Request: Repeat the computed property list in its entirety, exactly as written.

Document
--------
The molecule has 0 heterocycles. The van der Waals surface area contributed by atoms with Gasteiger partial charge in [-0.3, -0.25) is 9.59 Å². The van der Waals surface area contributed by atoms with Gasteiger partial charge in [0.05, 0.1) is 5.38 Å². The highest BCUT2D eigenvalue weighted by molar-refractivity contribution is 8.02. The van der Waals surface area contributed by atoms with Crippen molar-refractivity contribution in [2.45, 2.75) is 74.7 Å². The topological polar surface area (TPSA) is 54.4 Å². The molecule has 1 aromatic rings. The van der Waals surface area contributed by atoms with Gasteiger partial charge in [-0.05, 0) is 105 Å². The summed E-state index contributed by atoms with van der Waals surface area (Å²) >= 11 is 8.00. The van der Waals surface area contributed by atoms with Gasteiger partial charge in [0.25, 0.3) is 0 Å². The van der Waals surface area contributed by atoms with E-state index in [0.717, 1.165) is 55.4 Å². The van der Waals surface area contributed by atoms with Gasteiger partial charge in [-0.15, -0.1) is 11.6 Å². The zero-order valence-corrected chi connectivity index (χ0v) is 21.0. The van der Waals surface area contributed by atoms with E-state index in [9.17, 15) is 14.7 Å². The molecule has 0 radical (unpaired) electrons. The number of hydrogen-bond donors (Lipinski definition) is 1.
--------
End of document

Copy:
The molecule has 0 heterocycles. The van der Waals surface area contributed by atoms with Gasteiger partial charge in [-0.3, -0.25) is 9.59 Å². The van der Waals surface area contributed by atoms with Gasteiger partial charge in [0.05, 0.1) is 5.38 Å². The highest BCUT2D eigenvalue weighted by molar-refractivity contribution is 8.02. The van der Waals surface area contributed by atoms with Crippen molar-refractivity contribution in [2.45, 2.75) is 74.7 Å². The topological polar surface area (TPSA) is 54.4 Å². The molecule has 1 aromatic rings. The van der Waals surface area contributed by atoms with Gasteiger partial charge in [-0.05, 0) is 105 Å². The summed E-state index contributed by atoms with van der Waals surface area (Å²) >= 11 is 8.00. The van der Waals surface area contributed by atoms with Gasteiger partial charge in [0.25, 0.3) is 0 Å². The van der Waals surface area contributed by atoms with E-state index in [0.717, 1.165) is 55.4 Å². The van der Waals surface area contributed by atoms with Gasteiger partial charge in [-0.15, -0.1) is 11.6 Å². The zero-order valence-corrected chi connectivity index (χ0v) is 21.0. The van der Waals surface area contributed by atoms with E-state index in [9.17, 15) is 14.7 Å². The molecule has 0 radical (unpaired) electrons. The number of hydrogen-bond donors (Lipinski definition) is 1.